CPUC Authorizes Use of Tradable Renewable Energy Credits
On Jan. 13, 2011, by a 3-0 vote, the California Public Utilities Commission (CPUC) announced a decision again authorizing the procurement of tradable renewable energy credits (TRECs) by the three largest California investor-owned electric utilities (IOUs) to satisfy a portion of their obligations under the California Renewables Portfolio Standard (RPS) program (2011 TREC Decision).
The 2011 TREC Decision essentially reinstates the Commission’s decision of March 16, 2010 (March 2010 Decision). The March 2010 Decision had initially authorized the use of TRECs for purposes of RPS compliance.
An earlier DWT advisory featured the March 2010 Decision and can be found here.
The 2011 TREC Decision thus ends the almost year-long stalemate in which the CPUC and the Legislature debated the integration of TRECs into the overall RPS program. The “product” of the administrative morass has been primarily delay and uncertainty—during that period, the CPUC allowed no TREC transactions.
The March 2010 Decision limits the three largest California IOU’s use of TRECs for RPS compliance to not more than 25 percent of the IOU’s annual RPS megawatt-hour (MWh) purchases. In addition, the CPUC set an “interim” price cap of $50 per MWh for the purchase of a TREC. Besides lifting the stay on the March 2010 Decision, the 2011 TREC Decision makes no substantive change, other than extending the period in which these caps on TREC use and costs will remain in effect until at least December 2013.
CPUC-regulated entities have been required to procure RPS power exclusively through “bundled" contracts, (i.e., an integrated transaction in which the CPUC-regulated entity purchases both the physical energy and TRECs from one seller). Implementation of the 2011 TREC Decision will allow CPUC-regulated entities to procure TRECs separate from their associated energy (i.e., an RPS generator may now sell its physical energy to one entity, and in a separate transaction, sell the TRECs associated with that physical energy to a California utility). This additional flexibility for CPUC-regulated entities should provide incentives for the development of RPS power by offering additional revenue streams potentially available to RPS project developers, both in- and out-of-state.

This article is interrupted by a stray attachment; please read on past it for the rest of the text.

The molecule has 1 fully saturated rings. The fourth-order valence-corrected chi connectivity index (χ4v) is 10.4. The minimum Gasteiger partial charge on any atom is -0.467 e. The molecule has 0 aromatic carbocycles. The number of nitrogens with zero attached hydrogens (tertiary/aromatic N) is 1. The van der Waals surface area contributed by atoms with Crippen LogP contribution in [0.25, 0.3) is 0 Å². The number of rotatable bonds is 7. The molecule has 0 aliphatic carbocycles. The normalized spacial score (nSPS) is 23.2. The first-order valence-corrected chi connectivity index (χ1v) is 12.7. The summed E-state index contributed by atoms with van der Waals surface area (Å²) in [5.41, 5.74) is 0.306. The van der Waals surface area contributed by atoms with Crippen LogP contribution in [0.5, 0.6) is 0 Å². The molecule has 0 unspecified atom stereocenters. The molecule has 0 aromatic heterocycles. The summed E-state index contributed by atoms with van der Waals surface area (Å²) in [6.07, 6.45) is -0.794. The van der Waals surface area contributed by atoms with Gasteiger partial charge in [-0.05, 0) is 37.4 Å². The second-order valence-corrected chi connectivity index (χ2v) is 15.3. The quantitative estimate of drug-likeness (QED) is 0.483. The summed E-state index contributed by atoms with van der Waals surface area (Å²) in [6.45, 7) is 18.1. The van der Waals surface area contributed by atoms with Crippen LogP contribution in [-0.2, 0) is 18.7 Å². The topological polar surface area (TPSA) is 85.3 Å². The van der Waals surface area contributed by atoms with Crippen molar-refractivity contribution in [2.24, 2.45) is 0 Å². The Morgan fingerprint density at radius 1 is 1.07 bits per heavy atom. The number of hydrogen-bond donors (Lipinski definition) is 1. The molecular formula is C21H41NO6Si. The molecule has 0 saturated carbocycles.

The 2011TREC Decision provides a modicum of closure to the state’s almost half-decade odyssey to implement the 2006 legislation authorizing the CPUC to approve TREC transactions. The CPUC issued several proposed decisions in 2008 and 2009 authorizing TRECs, but each of these initiatives was criticized by the IOUs, generators, or consumer groups and eventually withdrawn or simply not acted upon by the CPUC.
In 2009, the California Legislature enacted SB 14 and AB 64, and thus for a period it emerged as the entity with primary responsibility to formulate the state’s TREC program. Together, these bills would have authorized the IOUs to use TRECs for RPS-compliance purposes. They would have also limited the amount of out-of-state purchases of RPS-qualified MWh which could be eligible as TRECs. In October 2009, then-Governor Arnold Schwarzenegger vetoed SB 14 and AB 64, largely on the grounds that they discriminated against out-of-state RPS power.